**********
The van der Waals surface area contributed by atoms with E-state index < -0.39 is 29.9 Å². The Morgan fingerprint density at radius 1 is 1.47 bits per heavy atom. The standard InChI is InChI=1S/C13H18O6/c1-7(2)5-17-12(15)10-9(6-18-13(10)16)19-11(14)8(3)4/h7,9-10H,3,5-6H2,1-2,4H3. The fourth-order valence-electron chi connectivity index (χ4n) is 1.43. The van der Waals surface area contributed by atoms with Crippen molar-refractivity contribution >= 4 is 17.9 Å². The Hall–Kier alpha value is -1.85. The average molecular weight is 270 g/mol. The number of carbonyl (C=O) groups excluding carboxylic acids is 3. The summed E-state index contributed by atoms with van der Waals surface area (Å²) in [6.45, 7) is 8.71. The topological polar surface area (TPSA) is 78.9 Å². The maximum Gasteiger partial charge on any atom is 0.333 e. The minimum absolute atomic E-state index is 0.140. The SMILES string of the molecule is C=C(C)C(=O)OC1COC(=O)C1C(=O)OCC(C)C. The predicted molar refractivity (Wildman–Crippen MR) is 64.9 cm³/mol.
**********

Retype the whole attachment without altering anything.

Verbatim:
The van der Waals surface area contributed by atoms with E-state index < -0.39 is 29.9 Å². The Morgan fingerprint density at radius 1 is 1.47 bits per heavy atom. The standard InChI is InChI=1S/C13H18O6/c1-7(2)5-17-12(15)10-9(6-18-13(10)16)19-11(14)8(3)4/h7,9-10H,3,5-6H2,1-2,4H3. The fourth-order valence-electron chi connectivity index (χ4n) is 1.43. The van der Waals surface area contributed by atoms with Crippen molar-refractivity contribution >= 4 is 17.9 Å². The Hall–Kier alpha value is -1.85. The average molecular weight is 270 g/mol. The number of carbonyl (C=O) groups excluding carboxylic acids is 3. The summed E-state index contributed by atoms with van der Waals surface area (Å²) in [6.45, 7) is 8.71. The topological polar surface area (TPSA) is 78.9 Å². The maximum Gasteiger partial charge on any atom is 0.333 e. The minimum absolute atomic E-state index is 0.140. The SMILES string of the molecule is C=C(C)C(=O)OC1COC(=O)C1C(=O)OCC(C)C. The predicted molar refractivity (Wildman–Crippen MR) is 64.9 cm³/mol.